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Wendy Reuer, Published July 14 2012

League of Women Voters has strong roots in North Dakota

FARGO – North Dakota may be a considered conservative in the ballot boxes, but when it comes to leading the way for equality, the state has consistently moved forward.

The League of Women Voters of the Red River Valley remains both a strong advocate and educator on issues of voting and women’s rights.

Many of the women who were at the forefront of the fight to ratify the Equal Rights Amendment in the 1970s remain committed to staying abreast of today’s issues.

They’re a part of what has come to be known as the “Second Saturday” group, an informal but informational meeting of those interested in national issues relevant to today’s women.

Among those women are ladies such as Jane Skjei, Lois Altenburg, Leah Rogne, Bonnie Askew, Alice Haun and Susan Helgeland.

The group of ladies meets on the second Saturday of each month in the Radisson Hotel library in Fargo.

“Sometimes it’s four, five, six people, sometimes it’s 18 to 20,” Skjei said. “You’re invited the first time and from then on you’re just expected show up when you can.”

Those same women were on the forefront of the fight for the Equal Rights Amendment, an equalizing amendment to the U.S. Constitution that still remains in limbo today.

“It’s not an issue that is often discussed. People just assume that women have equal rights,” Rogne said.

What would be the U.S. constitution’s 28th Amendment would read “Equality of rights under the law shall not be denied or abridged by the United States or by any state on account of sex.”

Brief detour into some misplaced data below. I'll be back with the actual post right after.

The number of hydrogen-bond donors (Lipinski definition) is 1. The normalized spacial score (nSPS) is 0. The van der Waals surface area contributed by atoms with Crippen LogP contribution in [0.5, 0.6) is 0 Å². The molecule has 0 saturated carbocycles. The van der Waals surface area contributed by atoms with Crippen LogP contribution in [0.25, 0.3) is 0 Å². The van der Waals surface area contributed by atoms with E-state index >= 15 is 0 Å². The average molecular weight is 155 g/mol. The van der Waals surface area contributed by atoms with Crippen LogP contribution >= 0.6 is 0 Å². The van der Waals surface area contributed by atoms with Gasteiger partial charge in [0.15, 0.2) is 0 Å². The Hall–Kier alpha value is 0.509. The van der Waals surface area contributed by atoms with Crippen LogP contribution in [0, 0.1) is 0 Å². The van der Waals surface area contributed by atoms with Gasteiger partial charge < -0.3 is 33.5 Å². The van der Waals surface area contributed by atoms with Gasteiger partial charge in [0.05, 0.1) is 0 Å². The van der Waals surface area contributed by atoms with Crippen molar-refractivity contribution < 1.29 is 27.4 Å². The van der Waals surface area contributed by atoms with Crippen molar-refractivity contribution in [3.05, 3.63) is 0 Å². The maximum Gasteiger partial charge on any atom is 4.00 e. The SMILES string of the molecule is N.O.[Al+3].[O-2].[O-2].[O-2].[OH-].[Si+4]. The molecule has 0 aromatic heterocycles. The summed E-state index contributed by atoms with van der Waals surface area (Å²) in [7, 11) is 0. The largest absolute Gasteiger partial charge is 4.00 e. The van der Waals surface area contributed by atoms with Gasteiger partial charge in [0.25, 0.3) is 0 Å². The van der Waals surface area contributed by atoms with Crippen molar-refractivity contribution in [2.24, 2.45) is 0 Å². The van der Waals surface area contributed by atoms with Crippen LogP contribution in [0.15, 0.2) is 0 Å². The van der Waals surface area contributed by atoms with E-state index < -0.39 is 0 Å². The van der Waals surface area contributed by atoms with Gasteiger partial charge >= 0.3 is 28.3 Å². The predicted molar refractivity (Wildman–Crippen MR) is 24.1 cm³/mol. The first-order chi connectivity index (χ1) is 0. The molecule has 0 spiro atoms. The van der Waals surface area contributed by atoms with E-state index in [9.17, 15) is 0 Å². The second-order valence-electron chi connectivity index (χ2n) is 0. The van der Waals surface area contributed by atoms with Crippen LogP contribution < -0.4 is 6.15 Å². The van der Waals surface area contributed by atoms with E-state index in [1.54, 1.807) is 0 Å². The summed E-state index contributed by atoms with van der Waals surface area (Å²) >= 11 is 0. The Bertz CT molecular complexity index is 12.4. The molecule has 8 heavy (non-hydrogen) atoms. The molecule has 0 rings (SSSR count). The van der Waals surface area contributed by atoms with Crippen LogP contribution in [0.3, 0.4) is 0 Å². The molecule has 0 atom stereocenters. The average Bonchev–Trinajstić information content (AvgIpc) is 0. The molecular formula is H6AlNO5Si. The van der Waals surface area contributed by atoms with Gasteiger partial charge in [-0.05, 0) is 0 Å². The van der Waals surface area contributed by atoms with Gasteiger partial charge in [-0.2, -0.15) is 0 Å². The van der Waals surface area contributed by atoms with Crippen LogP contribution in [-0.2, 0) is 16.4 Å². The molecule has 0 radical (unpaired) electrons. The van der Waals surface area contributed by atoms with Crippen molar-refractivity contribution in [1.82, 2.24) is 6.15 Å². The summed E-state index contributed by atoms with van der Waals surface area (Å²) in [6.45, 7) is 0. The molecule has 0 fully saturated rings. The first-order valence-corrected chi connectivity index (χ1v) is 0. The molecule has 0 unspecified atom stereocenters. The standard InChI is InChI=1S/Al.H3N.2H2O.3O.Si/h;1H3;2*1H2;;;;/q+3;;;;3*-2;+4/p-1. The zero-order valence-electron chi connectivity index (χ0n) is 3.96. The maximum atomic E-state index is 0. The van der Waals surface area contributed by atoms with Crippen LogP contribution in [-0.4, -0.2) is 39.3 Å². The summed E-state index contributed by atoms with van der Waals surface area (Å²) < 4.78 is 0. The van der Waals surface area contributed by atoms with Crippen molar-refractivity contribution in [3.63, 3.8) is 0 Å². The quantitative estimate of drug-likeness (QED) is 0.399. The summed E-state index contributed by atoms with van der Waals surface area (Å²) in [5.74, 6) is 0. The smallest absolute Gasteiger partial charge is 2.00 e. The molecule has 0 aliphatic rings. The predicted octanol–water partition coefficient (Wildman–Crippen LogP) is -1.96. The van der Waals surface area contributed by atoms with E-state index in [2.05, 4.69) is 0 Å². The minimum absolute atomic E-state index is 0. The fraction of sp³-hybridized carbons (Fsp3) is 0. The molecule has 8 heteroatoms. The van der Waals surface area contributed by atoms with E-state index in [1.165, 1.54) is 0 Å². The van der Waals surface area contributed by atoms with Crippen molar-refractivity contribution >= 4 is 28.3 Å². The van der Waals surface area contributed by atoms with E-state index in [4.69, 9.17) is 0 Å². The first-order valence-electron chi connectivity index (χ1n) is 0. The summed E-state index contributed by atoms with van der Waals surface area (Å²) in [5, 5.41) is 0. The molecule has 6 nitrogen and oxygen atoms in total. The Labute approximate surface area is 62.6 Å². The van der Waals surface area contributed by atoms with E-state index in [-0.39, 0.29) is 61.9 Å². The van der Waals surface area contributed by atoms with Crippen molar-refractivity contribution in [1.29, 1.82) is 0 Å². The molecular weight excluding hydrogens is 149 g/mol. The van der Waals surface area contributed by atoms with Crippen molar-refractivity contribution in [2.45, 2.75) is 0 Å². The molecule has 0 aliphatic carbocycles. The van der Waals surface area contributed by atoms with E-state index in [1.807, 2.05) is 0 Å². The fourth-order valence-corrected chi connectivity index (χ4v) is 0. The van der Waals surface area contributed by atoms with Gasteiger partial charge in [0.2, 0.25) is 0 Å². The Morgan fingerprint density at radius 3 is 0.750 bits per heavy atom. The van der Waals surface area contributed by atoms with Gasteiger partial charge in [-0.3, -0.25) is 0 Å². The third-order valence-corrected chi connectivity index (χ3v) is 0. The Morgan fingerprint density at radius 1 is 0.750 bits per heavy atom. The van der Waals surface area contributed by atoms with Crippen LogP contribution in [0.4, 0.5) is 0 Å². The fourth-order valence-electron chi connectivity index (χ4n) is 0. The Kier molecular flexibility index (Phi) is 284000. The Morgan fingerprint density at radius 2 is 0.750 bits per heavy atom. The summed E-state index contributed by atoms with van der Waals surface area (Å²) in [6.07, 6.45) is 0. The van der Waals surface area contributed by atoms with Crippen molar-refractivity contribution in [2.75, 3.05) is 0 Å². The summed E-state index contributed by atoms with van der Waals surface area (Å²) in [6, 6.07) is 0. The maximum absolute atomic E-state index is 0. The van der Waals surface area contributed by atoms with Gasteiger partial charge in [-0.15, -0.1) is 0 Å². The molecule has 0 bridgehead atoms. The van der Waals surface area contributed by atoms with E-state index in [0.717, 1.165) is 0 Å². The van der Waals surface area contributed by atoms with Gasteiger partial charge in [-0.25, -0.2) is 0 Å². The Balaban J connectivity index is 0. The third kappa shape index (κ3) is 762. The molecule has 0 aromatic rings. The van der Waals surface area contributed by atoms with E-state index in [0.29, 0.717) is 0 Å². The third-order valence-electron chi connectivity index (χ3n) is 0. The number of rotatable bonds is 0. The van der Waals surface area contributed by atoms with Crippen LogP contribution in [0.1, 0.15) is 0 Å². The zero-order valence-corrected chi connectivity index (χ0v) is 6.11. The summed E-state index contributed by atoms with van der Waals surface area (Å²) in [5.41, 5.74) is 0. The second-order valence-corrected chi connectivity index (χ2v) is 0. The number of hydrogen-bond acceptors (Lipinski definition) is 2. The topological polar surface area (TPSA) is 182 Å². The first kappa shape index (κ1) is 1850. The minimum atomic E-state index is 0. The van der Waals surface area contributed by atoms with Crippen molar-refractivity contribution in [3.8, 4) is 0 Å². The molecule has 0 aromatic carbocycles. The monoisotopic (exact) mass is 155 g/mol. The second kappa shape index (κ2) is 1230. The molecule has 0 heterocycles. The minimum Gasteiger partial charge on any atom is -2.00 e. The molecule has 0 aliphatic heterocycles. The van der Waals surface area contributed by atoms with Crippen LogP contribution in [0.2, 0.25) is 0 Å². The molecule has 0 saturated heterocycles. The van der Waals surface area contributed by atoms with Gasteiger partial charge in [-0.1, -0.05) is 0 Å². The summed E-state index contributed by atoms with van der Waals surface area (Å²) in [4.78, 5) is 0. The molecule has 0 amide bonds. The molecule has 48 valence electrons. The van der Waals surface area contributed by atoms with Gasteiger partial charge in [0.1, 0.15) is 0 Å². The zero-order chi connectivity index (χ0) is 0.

The ERA was first proposed in the 1920s and the U.S. Congress passed it in 1972, but before it will actually be added to the federal constitution, the ERA must be ratified by 38 states. Only 35 states have passed the needed amendments.

It was in the early ’70s that the now-members of Second Saturdays stood in the face of naysayers and demanded North Dakota pass the amendment, which it did.

“A lot of people were open to it. At the time I didn’t consider North Dakota a particularly conservative state. It has a strong progressive history,” Rogne said. “The backlash to women’s rights hadn’t really hit in the mid-’70s, and women’s rights were really riding high.”

Skjei, like many of the women now in the Second Saturday group, said she first got involved with the fight for equal rights as a chance to change the world.

“I saw a chance to do something good,” she said.

For Rogne, the desire for women’s equality is in her genes. Her mother, Katherine Rogne, was a founding member of the state League of Women voters. She traveled the state teaching women and men about the issues facing the nation at the time.

“I grew up thinking that is what women did,” Rogne said.

Rogne said it is funny North Dakota is often considered to be such a conservative state, when historically, Democratic representatives have been sent to Washington, D.C. but more than that, Rogne said the residents have always been open to new ideas.

“It’s too simplistic to call North Dakota a conservative state,” she said.

Altenburg, a current member of the state League, said that while the League started as a mode of education for not just women’s issues but world issues such as open trade, today’s League remains focused on education but narrows it down to voting rights and information.

Altenburg said many young women tend to join more special interest groups such environmental advocacy or health groups, but the League still plays an important role in informing lives of local issues.

Mary Tintes, a current League director said that whenever the group is struggling to find new members, they simply look to what the women of the Second Saturday group have already achieved.

“All we have to do is remind ourselves of how difficult it was for these pioneer ladies to get the League started,” Tintes said. “So many of those women were role models for many of us, the inspiration that they have provided to us is something we are constantly reminded of. It’s our compass.”